The present invention realizes that arrays can be fabricated at a high speed by drop deposition processes if the features do not have to be round. The present invention further realizes that feature extraction techniques do not necessarily need circular features such that high speed fabrication processes of the foregoing type can be implemented.
The present invention then, provides an array having multiple biopolymer features on a substrate, including elongated features which have a length/width ratio which may be equal to or greater than 1.2 or 1.3. Such a length/width ratio may be equal to or greater than any one of 1.5, 1.6, 1.7, 1.8, 2, 2.2, 2.4, 2.6, 2.8, 3, or even equal to or greater than any of 3.2, 3.5, or 4 or 5. The majority of features on the array (that is, greater than 50%) may be such elongated features, or such feature may even make up at least 60%, 70%, 80%, 90% or at least 98% (or all) of the total number of features on the array. The lengths of the elongated features (for example, at least 50%, 70%, or at least 90% of them, or all of them) may be oriented in a common direction.
The present invention further provides a method of fabricating arrays of the present invention. This method includes, for each of multiple features, depositing multiple drops at least some (and optionally, multiple ones) of which carry the biopolymer or a biopolymer precursor, onto the substrate from a drop deposition head system while the head system is spaced from the substrate. The head system is moved with respect to the substrate. This procedure is executed so as to fabricate the array with the elongated features. The desired degree of elongation may can be controlled, for example, by adjusting the rate of drop deposition and head system movement velocity. In executing a method of the present invention, a head system may be used which has multiple pulse jets, and the multiple drops for a feature may be deposited from a same pulse jet while the head system is moved with respect to the substrate. In one aspect the multiple drops of liquid deposited for each feature include at least one drop of a biopolymer precursor and at least one drop of an activator which causes the biopolymer precursor to link to a moiety on the substrate. Each cycle of deposition and head system movement may be repeated one or more times for each of the elongated features.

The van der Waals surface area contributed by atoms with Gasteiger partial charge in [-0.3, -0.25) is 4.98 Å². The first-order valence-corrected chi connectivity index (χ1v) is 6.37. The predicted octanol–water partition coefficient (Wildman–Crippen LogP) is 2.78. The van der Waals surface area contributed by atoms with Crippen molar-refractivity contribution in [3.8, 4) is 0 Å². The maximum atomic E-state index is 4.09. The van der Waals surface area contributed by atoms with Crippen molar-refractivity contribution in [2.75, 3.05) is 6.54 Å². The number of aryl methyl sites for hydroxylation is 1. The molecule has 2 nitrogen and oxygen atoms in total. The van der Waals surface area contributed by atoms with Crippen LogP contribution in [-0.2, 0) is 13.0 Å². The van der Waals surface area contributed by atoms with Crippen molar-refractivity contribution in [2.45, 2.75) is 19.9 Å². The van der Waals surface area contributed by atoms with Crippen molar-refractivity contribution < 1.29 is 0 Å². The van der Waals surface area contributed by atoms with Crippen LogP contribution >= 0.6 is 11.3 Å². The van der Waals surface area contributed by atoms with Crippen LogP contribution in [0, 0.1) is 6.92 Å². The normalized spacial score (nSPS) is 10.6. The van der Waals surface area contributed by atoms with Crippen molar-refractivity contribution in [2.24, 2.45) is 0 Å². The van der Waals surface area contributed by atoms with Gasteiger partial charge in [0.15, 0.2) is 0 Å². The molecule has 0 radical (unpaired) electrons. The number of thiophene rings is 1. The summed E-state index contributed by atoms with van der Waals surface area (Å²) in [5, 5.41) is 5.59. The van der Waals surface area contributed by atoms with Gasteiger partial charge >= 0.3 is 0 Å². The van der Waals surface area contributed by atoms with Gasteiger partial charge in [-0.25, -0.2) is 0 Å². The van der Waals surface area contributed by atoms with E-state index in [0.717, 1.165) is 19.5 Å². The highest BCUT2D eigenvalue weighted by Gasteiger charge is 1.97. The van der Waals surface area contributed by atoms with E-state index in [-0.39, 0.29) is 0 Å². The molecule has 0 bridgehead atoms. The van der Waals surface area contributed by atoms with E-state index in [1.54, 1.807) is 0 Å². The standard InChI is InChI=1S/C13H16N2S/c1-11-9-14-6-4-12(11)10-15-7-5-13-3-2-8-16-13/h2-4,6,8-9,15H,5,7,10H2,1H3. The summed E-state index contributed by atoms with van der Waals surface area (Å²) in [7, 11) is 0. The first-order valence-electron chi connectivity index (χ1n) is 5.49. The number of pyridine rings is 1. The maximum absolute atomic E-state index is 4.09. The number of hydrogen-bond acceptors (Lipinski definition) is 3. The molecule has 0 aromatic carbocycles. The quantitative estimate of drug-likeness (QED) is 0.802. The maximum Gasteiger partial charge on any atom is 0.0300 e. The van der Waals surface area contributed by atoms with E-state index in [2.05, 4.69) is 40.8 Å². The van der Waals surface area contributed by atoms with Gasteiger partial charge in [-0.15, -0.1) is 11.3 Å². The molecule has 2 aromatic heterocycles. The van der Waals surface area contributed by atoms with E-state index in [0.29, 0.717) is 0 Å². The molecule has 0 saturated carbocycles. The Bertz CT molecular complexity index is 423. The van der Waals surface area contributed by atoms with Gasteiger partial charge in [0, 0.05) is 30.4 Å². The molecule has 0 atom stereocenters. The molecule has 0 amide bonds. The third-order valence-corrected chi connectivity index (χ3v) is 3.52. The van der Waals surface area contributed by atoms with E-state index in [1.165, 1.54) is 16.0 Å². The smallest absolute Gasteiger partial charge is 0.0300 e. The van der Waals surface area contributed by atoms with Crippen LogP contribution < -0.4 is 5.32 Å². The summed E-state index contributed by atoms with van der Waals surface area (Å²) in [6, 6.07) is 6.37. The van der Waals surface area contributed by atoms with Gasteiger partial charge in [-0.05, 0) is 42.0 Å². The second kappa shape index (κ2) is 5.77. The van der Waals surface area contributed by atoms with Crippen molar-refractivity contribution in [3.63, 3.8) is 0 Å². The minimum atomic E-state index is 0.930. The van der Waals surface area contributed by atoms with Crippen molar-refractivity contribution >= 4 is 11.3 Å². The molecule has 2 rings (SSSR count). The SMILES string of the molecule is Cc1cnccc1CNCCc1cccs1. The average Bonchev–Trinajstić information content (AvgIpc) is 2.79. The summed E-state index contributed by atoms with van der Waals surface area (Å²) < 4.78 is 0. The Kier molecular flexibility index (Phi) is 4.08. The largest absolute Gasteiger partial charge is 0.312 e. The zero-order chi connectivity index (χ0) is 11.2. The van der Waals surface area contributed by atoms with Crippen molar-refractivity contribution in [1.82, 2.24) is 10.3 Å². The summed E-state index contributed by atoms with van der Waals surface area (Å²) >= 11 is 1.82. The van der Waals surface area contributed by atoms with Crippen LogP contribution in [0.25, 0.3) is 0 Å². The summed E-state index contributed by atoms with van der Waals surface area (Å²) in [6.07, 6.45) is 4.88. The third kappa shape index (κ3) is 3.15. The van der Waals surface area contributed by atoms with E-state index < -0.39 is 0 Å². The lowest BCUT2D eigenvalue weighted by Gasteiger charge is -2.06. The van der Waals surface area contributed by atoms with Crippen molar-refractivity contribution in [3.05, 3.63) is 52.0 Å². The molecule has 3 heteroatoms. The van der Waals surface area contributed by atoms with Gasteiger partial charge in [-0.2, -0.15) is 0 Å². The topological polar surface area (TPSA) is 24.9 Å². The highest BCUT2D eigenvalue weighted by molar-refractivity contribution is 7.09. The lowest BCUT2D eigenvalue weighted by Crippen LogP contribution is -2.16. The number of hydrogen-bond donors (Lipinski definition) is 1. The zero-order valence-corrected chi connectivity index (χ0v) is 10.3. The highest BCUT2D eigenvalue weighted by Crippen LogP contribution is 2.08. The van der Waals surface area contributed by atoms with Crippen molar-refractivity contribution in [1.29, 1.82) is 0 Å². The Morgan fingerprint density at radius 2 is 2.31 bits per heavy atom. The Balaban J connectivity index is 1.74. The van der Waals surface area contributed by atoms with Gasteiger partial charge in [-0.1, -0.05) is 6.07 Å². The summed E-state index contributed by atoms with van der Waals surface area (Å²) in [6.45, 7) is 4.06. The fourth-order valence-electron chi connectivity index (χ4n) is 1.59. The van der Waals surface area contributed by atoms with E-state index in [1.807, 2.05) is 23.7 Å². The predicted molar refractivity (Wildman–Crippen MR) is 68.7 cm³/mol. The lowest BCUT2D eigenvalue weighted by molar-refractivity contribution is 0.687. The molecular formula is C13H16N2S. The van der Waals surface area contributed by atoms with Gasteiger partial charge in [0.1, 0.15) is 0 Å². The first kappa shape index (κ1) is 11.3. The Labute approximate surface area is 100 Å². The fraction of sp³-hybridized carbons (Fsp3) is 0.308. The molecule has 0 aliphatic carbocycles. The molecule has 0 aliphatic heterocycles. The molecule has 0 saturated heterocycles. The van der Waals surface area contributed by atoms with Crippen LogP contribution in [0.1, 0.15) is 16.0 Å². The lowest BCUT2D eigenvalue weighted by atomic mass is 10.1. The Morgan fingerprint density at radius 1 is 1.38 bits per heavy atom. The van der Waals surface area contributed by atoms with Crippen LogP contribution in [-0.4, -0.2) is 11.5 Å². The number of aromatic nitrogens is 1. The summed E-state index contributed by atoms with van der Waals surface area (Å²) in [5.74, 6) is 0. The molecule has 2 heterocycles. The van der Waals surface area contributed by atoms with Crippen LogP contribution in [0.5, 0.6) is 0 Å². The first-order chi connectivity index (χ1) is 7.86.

An apparatus for fabricating an array having multiple biopolymer features on a substrate, is also provided by the present invention. Such an apparatus may include a substrate holder on which the substrate can be mounted. A deposition head system of the apparatus is provided which deposits drops onto a mounted substrate while being spaced from it. A transporter system moves the deposition head system with respect to a mounted substrate. A processor which controls the deposition head system and transporter system so as to fabricate an array of the present invention, for example by a method of the present invention.
A computer program product is also provided by the present invention, which may be used with an apparatus for fabricating an array of the present invention, such as an apparatus of the present invention. The program product comprises a computer readable storage medium having a computer program stored thereon which controls the apparatus (such as a transporter system for the head system, and multiple pulse jets of the deposition head system) to perform a method of the present invention.